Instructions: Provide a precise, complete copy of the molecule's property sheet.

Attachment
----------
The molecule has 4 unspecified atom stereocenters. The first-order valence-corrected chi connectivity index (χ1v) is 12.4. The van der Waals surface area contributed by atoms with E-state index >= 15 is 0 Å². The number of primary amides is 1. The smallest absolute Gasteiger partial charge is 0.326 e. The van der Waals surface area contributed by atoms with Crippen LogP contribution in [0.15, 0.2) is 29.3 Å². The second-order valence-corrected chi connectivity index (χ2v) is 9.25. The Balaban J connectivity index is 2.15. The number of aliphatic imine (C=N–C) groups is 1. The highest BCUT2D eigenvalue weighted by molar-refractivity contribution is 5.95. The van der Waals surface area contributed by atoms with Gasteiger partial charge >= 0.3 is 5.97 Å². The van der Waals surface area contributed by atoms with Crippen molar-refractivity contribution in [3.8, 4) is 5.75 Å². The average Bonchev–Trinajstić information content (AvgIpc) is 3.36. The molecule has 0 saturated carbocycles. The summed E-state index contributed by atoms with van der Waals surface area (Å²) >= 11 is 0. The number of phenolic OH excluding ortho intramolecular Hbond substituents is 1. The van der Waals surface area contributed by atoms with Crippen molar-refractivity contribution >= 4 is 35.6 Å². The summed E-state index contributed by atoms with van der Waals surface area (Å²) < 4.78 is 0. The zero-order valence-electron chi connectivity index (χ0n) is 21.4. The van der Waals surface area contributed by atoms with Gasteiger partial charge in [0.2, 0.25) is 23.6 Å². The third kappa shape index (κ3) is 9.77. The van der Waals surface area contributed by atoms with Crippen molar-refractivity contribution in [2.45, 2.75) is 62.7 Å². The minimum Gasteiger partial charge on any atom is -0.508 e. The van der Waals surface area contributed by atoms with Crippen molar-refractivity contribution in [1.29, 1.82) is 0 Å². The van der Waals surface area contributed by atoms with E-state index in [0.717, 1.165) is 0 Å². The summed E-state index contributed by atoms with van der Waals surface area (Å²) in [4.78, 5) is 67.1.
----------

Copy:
The molecule has 4 unspecified atom stereocenters. The first-order valence-corrected chi connectivity index (χ1v) is 12.4. The van der Waals surface area contributed by atoms with E-state index >= 15 is 0 Å². The number of primary amides is 1. The smallest absolute Gasteiger partial charge is 0.326 e. The van der Waals surface area contributed by atoms with Crippen LogP contribution in [0.15, 0.2) is 29.3 Å². The second-order valence-corrected chi connectivity index (χ2v) is 9.25. The Balaban J connectivity index is 2.15. The number of aliphatic imine (C=N–C) groups is 1. The highest BCUT2D eigenvalue weighted by molar-refractivity contribution is 5.95. The van der Waals surface area contributed by atoms with Gasteiger partial charge >= 0.3 is 5.97 Å². The van der Waals surface area contributed by atoms with Crippen molar-refractivity contribution in [3.8, 4) is 5.75 Å². The average Bonchev–Trinajstić information content (AvgIpc) is 3.36. The molecule has 0 saturated carbocycles. The summed E-state index contributed by atoms with van der Waals surface area (Å²) >= 11 is 0. The number of phenolic OH excluding ortho intramolecular Hbond substituents is 1. The van der Waals surface area contributed by atoms with Crippen molar-refractivity contribution >= 4 is 35.6 Å². The summed E-state index contributed by atoms with van der Waals surface area (Å²) < 4.78 is 0. The zero-order valence-electron chi connectivity index (χ0n) is 21.4. The van der Waals surface area contributed by atoms with Gasteiger partial charge in [0.2, 0.25) is 23.6 Å². The third kappa shape index (κ3) is 9.77. The van der Waals surface area contributed by atoms with Crippen molar-refractivity contribution in [2.45, 2.75) is 62.7 Å². The minimum Gasteiger partial charge on any atom is -0.508 e. The van der Waals surface area contributed by atoms with Crippen molar-refractivity contribution in [1.29, 1.82) is 0 Å². The van der Waals surface area contributed by atoms with E-state index in [0.717, 1.165) is 0 Å². The summed E-state index contributed by atoms with van der Waals surface area (Å²) in [4.78, 5) is 67.1.